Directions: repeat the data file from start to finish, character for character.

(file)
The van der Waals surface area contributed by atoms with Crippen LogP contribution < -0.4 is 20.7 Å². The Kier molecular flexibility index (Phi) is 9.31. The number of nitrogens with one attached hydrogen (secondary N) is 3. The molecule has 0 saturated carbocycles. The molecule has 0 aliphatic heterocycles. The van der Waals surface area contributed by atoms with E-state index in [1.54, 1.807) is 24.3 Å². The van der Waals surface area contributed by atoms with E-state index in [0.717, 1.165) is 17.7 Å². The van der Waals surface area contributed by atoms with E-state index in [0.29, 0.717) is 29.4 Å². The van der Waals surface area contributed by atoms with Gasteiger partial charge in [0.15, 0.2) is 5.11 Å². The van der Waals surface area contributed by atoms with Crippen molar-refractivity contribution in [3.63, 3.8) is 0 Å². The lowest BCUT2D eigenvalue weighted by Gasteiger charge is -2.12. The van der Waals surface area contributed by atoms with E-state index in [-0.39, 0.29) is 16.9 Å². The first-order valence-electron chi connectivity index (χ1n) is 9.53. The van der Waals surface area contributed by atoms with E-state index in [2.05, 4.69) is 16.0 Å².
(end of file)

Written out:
The van der Waals surface area contributed by atoms with Crippen LogP contribution < -0.4 is 20.7 Å². The Kier molecular flexibility index (Phi) is 9.31. The number of nitrogens with one attached hydrogen (secondary N) is 3. The molecule has 0 saturated carbocycles. The molecule has 0 aliphatic heterocycles. The van der Waals surface area contributed by atoms with E-state index in [1.54, 1.807) is 24.3 Å². The van der Waals surface area contributed by atoms with E-state index in [0.717, 1.165) is 17.7 Å². The van der Waals surface area contributed by atoms with E-state index in [0.29, 0.717) is 29.4 Å². The van der Waals surface area contributed by atoms with Gasteiger partial charge in [0.15, 0.2) is 5.11 Å². The van der Waals surface area contributed by atoms with Crippen molar-refractivity contribution in [3.63, 3.8) is 0 Å². The lowest BCUT2D eigenvalue weighted by Gasteiger charge is -2.12. The van der Waals surface area contributed by atoms with E-state index in [-0.39, 0.29) is 16.9 Å². The first-order valence-electron chi connectivity index (χ1n) is 9.53. The van der Waals surface area contributed by atoms with E-state index in [2.05, 4.69) is 16.0 Å².